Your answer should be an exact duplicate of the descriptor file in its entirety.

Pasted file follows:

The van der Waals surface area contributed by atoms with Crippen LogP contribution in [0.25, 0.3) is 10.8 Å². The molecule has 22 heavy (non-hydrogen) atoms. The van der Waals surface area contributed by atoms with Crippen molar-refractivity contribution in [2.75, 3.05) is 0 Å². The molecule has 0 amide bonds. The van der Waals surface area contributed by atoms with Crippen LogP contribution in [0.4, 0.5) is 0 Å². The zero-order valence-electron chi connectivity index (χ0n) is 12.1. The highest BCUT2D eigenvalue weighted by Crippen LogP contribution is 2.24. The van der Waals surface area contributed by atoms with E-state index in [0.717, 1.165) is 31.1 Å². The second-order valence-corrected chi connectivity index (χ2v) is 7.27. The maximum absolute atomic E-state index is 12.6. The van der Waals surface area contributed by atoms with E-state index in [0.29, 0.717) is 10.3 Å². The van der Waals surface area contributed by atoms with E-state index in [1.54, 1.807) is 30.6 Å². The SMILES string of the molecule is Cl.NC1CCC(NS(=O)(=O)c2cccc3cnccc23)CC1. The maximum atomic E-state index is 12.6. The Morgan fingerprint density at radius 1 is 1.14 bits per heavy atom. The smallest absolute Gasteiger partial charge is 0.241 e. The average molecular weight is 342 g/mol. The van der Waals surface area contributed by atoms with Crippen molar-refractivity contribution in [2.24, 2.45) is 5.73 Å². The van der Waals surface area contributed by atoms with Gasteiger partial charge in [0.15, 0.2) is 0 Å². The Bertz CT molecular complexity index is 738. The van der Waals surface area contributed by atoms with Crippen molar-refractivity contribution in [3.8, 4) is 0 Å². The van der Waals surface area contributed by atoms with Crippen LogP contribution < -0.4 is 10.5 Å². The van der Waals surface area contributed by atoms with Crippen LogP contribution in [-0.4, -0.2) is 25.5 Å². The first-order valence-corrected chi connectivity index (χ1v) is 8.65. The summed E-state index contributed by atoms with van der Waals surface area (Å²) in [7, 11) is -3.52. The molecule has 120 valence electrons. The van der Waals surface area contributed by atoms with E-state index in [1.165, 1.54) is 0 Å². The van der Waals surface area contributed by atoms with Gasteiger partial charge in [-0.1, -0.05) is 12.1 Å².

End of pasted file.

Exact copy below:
The van der Waals surface area contributed by atoms with Crippen LogP contribution in [0.25, 0.3) is 10.8 Å². The molecule has 22 heavy (non-hydrogen) atoms. The van der Waals surface area contributed by atoms with Crippen molar-refractivity contribution in [2.75, 3.05) is 0 Å². The molecule has 0 amide bonds. The van der Waals surface area contributed by atoms with Crippen LogP contribution in [0.4, 0.5) is 0 Å². The zero-order valence-electron chi connectivity index (χ0n) is 12.1. The highest BCUT2D eigenvalue weighted by Crippen LogP contribution is 2.24. The van der Waals surface area contributed by atoms with E-state index in [0.717, 1.165) is 31.1 Å². The second-order valence-corrected chi connectivity index (χ2v) is 7.27. The maximum absolute atomic E-state index is 12.6. The van der Waals surface area contributed by atoms with E-state index in [0.29, 0.717) is 10.3 Å². The van der Waals surface area contributed by atoms with E-state index in [1.54, 1.807) is 30.6 Å². The SMILES string of the molecule is Cl.NC1CCC(NS(=O)(=O)c2cccc3cnccc23)CC1. The maximum atomic E-state index is 12.6. The Morgan fingerprint density at radius 1 is 1.14 bits per heavy atom. The smallest absolute Gasteiger partial charge is 0.241 e. The average molecular weight is 342 g/mol. The van der Waals surface area contributed by atoms with Crippen molar-refractivity contribution in [2.24, 2.45) is 5.73 Å². The van der Waals surface area contributed by atoms with Gasteiger partial charge in [0.15, 0.2) is 0 Å². The Bertz CT molecular complexity index is 738. The van der Waals surface area contributed by atoms with Crippen molar-refractivity contribution in [3.8, 4) is 0 Å². The van der Waals surface area contributed by atoms with Crippen LogP contribution < -0.4 is 10.5 Å². The van der Waals surface area contributed by atoms with Crippen LogP contribution in [-0.4, -0.2) is 25.5 Å². The first-order valence-corrected chi connectivity index (χ1v) is 8.65. The summed E-state index contributed by atoms with van der Waals surface area (Å²) in [7, 11) is -3.52. The molecule has 120 valence electrons. The van der Waals surface area contributed by atoms with E-state index in [1.165, 1.54) is 0 Å². The van der Waals surface area contributed by atoms with Gasteiger partial charge in [-0.1, -0.05) is 12.1 Å².